Distribution of estate, no ''per stirpes'' method
My aunt was pre-deceased by her husband; she died last
year; her will is currently in probate; her will
apparently left her estate in equal parts to her three
brothers and her sister-in-law. One brother and her
sister-in-law pre-deceased her (in addition to her
husband). There is no provision in my aunt's will for
the heirs of a deceased heir to have any portion of
her estate -- no per stirpes stipulation, as I
understand it. My question is: her sister-in-law's
children are contesting the will in an attempt to get
their mother's share. Is that ever successful in
Texas courts? (For clarity, my father's
portion will not come to me because he is the brother
who died prior to my aunt.) I am just wondering if
the will contestants are likely to be successful in
1 Answer from Attorneys
Re: Distribution of estate, no ''per stirpes'' method
Did the will have a residuary clause? The portions that would have gone to the deceased devisees would have gone into the residuary estate.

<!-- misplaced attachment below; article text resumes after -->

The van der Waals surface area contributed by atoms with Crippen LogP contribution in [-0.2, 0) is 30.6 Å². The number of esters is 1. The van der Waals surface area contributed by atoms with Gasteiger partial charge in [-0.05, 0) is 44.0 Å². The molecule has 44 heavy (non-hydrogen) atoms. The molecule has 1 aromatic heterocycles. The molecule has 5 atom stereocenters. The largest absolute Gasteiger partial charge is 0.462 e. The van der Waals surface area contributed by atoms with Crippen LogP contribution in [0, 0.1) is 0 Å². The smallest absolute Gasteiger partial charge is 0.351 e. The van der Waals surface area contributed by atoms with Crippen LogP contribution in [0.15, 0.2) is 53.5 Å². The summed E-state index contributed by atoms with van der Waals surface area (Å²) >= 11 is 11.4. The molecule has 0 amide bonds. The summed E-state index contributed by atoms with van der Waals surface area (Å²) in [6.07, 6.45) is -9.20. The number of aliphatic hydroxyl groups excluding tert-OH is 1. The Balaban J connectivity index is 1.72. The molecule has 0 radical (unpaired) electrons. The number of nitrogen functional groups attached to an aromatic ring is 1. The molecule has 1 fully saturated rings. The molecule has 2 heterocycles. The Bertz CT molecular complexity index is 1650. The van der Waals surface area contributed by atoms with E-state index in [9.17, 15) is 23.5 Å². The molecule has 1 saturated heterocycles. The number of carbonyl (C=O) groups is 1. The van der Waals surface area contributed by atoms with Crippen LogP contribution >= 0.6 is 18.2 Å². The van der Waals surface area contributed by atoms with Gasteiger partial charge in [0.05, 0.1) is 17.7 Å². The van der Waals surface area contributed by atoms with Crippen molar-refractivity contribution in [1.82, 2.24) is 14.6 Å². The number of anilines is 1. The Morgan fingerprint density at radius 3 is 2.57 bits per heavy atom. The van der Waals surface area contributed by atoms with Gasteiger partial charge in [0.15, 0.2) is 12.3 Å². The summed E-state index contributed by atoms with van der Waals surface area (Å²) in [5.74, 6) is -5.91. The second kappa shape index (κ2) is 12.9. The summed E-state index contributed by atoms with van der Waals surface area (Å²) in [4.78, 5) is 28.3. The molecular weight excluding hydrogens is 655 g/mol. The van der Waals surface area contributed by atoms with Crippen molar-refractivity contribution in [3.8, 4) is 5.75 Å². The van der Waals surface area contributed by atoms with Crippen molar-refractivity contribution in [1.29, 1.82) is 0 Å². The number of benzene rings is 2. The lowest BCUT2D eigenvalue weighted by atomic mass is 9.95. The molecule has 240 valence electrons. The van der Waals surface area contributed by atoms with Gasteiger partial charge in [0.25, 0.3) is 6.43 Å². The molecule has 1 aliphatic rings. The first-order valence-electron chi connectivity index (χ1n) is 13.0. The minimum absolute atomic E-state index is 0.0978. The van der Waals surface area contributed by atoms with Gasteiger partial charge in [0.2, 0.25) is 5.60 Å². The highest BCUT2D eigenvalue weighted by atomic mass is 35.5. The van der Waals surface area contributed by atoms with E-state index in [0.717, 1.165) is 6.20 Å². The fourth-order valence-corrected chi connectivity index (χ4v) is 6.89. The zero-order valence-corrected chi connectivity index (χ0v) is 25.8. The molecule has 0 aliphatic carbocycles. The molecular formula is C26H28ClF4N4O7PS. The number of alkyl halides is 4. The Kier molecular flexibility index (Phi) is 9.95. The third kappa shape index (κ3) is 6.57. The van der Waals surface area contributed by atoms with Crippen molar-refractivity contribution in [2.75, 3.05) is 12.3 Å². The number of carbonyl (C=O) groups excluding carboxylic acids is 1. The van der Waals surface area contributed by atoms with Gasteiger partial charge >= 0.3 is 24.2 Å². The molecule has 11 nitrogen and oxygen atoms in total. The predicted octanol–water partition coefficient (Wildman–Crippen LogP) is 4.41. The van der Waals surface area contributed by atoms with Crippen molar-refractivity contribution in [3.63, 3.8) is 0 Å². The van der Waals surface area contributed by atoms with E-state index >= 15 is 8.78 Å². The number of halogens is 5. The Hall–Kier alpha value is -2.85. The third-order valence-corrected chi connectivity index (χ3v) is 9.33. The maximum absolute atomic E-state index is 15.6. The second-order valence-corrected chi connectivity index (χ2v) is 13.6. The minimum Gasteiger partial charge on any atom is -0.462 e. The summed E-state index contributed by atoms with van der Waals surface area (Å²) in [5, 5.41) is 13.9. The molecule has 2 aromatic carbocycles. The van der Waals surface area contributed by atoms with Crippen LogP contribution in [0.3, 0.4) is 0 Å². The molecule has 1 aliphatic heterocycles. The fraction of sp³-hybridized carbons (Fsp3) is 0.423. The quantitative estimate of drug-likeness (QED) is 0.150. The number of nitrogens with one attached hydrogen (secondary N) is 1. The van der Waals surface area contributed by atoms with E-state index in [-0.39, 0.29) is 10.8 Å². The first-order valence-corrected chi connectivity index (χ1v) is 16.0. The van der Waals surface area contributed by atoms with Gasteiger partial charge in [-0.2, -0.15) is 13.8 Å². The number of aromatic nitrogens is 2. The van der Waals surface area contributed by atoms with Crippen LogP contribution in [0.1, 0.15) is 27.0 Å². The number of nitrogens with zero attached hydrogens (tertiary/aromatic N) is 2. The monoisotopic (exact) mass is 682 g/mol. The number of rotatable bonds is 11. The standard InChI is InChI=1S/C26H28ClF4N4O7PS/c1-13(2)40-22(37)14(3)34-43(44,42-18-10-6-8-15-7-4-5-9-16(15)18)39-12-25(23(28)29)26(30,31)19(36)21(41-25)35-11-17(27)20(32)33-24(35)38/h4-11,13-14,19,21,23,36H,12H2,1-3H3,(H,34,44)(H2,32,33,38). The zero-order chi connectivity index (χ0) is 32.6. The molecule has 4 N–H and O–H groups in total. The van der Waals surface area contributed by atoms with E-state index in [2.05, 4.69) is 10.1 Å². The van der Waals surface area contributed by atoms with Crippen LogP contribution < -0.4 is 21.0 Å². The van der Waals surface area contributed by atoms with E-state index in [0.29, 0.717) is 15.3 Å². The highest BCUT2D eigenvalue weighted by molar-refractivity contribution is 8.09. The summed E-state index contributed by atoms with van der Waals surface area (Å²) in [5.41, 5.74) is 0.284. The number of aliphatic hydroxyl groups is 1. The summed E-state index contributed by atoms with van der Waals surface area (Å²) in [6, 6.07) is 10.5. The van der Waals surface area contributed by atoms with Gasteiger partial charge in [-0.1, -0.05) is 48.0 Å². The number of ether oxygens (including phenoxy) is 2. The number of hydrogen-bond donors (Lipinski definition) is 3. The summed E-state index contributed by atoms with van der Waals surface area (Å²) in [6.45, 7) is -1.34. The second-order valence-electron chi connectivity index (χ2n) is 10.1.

I can't say for certain what the outcome would be, but I seriously doubt that the sister-in-law's kids have any chance at all, since the sister-in-law would not have been an heir at law if the decedant died without a will.
The court will have to interpret whether the devise went to a class per capita, or whether the failed devises go by intestacy. The court isn't usually going to find a per stirpes distribution without the will specifically so stating.
Without seeing the exact language of the will, I'd expect the failed devises to go by intestacy; that would mean distribution among the heirs at law. However, if the language of the will is ambiguous enough, almost anything could happen.